Rightly, the students of Austrian Economics have laid the blame for the current economic crisis squarely on the doorstep of the Keynesian policies of governments and central banks. However, in this case, there are other culprits involved, most notably the former titans of financial services. During this decade, major international money center banks from Wall Street to London and even to Zurich displayed unimaginable greed, reckless risk taking and gross negligence. Depositors, borrowers and shareholders should be questioning whether any major financial institution will ever again be worthy of their trust.
The original sin of our current downfall can be traced back to the mid-20th century when politicians broke the fundamental financial disciplines guaranteed by gold-linked currencies. More recently, politicians “encouraged” banks into “social lending” for low-income housing, which led to the sub-prime problem. Also it was politicians, like Bush-Greenspan, who injected vast amounts of liquidity into the world economy, creating the largest asset boom in history.
Last week’s gathering in London of the leaders of the 20 foremost economic countries in the world had been billed as the most important global financial meeting in more than 60 years. The stage had been set for hotly contested economic policies to be hashed out with the intensity of a Cold War arms negotiation. However, for most observers, the results of the G-20 failed to live up to the billing. Other than a masterful display of haute couture by the new American first lady, there are few results that anyone can really call significant.
But for those with a keen eye for the subtleties of diplomacy-speak and an understanding of the true dangers that face the global economy, the G-20 communiqué had much to say; none of it promising. For those hoping that the participants would move to restore sound money, allow the global financial system to undergo a badly needed deleveraging, and seek to restructure the American economy in a way that is sustainable, the communiqué was a complete disappointment.
Everyone has been guilty, at one time or another, of ignoring a cold. Though you knew you were sick, you may have kept working hard, playing hard, and staying out late. Not until you were bed-ridden did you start drinking orange juice and taking your health seriously. The U.S. economy appears to be following a similar trajectory. We have consistently ignored serious symptoms to the point where our economy is nearly a terminal case.After ignoring and downplaying the inflating credit bubble for much of his first two years in office, this week Fed Chairman Ben Bernanke emphasized, in testimony before the Senate Banking Committee, that no economic recovery would occur unless the financial system was restored. He was quite correct in his belated diagnosis. His prescriptions, on the other hand, are much more dubious.
Last week, when Congress passed its $787 billion stimulus package, the size of the plan caused many observers to forget the water that has already passed under the bridge. Fewer still are wondering what havoc will erupt when all this liquidity eventually washes ashore.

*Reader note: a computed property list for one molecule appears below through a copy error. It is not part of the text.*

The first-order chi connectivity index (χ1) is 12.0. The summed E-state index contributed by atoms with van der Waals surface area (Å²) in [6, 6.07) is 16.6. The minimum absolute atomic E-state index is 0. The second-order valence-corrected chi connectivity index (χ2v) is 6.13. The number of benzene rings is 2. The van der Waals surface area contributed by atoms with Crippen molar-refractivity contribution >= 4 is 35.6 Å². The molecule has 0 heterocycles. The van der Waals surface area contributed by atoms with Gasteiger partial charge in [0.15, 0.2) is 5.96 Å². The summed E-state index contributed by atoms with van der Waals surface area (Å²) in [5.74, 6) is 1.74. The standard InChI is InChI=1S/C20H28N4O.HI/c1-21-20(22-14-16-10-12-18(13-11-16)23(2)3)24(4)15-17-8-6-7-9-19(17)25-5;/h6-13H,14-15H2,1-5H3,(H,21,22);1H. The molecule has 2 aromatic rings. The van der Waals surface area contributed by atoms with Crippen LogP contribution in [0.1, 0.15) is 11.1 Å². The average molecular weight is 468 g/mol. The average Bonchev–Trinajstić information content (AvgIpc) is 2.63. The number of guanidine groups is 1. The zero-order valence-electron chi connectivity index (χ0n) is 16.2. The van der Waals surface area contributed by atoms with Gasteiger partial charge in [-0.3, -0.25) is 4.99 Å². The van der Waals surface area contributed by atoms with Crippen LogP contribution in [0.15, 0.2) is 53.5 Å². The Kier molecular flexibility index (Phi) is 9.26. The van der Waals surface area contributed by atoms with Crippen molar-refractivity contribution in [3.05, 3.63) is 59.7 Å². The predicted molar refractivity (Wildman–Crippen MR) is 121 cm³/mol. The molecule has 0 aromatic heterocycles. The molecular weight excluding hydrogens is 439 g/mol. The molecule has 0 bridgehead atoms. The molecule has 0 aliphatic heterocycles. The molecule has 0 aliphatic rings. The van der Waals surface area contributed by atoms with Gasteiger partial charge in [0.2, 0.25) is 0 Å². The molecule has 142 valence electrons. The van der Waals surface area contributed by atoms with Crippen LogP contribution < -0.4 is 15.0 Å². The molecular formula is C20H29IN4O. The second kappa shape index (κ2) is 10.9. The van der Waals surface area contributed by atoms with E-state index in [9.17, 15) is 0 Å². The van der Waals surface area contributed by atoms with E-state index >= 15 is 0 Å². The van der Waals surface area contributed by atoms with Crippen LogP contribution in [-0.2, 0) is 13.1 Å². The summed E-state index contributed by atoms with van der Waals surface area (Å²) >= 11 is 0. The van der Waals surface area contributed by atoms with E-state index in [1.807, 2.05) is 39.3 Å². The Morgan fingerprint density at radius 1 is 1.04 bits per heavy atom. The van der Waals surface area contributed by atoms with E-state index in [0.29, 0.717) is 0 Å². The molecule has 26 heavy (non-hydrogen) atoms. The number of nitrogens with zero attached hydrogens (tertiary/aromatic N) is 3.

The latest spending, signed into law yesterday by President Obama, came on top of $300 billion committed to Citigroup, $700 billion for TARP 1, $300 billion for the FHA, $200 billion for TAF and some $300 billion for Fannie and Freddy. Just over the last six months, which excludes the initial Bush stimulus and several massive, unfunded Federal guarantees, nearly $5 trillion has been committed by the government to the financial industry. Rational observers cannot be faulted for concluding, despite Administration claims to the contrary, that the government is merely throwing money at the problem.
This week, seven major corporations announced major layoffs, adding 72,000 to the unemployed. At the same time, lending by the big banks fell. With falling demand for loans, it is little wonder that President Obama described the national economic situation as “worsening day by day.” Clearly, we are heading into a deepening and severe recession that is spreading worldwide.
As all recovery hopes are now pinned on the efficacy of Washington’s next stimulus package, President Obama has opened the bidding at $825 billion. Most Republicans see this number as too big, and many Democrats see it as too small. If the question is one purely of impact, then under these circumstances, the Democrats are probably correct.
Most consider the New York market ‘spot’ price for an accurate indication of the true price. However, investors now buying buy physical or ‘fabricated’ gold, are paying a premium of between $20 and $30 per ounce. When these gaps existed in the past, major increases in the price of gold were imminent.
One of the few things more troubling for an economy than government intervention is government intervention driven by panic. Time and again, history has shown that when governments rush to engineer solutions to pressing problems, unintended difficulties arise.
In the current crisis, there is growing evidence that Washington is in a state of increasing panic. Despite its massive cash injections, market manipulations and ‘rescue’ plans, the recession is clearly deepening and spreading. With little to show thus far, politicians don’t know if they should redouble past efforts, break ground on new initiatives, or both. However all agree, unfortunately, that the consequences of doing too little far outweigh the consequences of doing too much.
The second half of 2008 will be remembered as the era in which justifiably panicked investors fled the global equity markets and flooded into the bond markets, particularly the U.S. Treasury market. As I write this, the migration largely continues.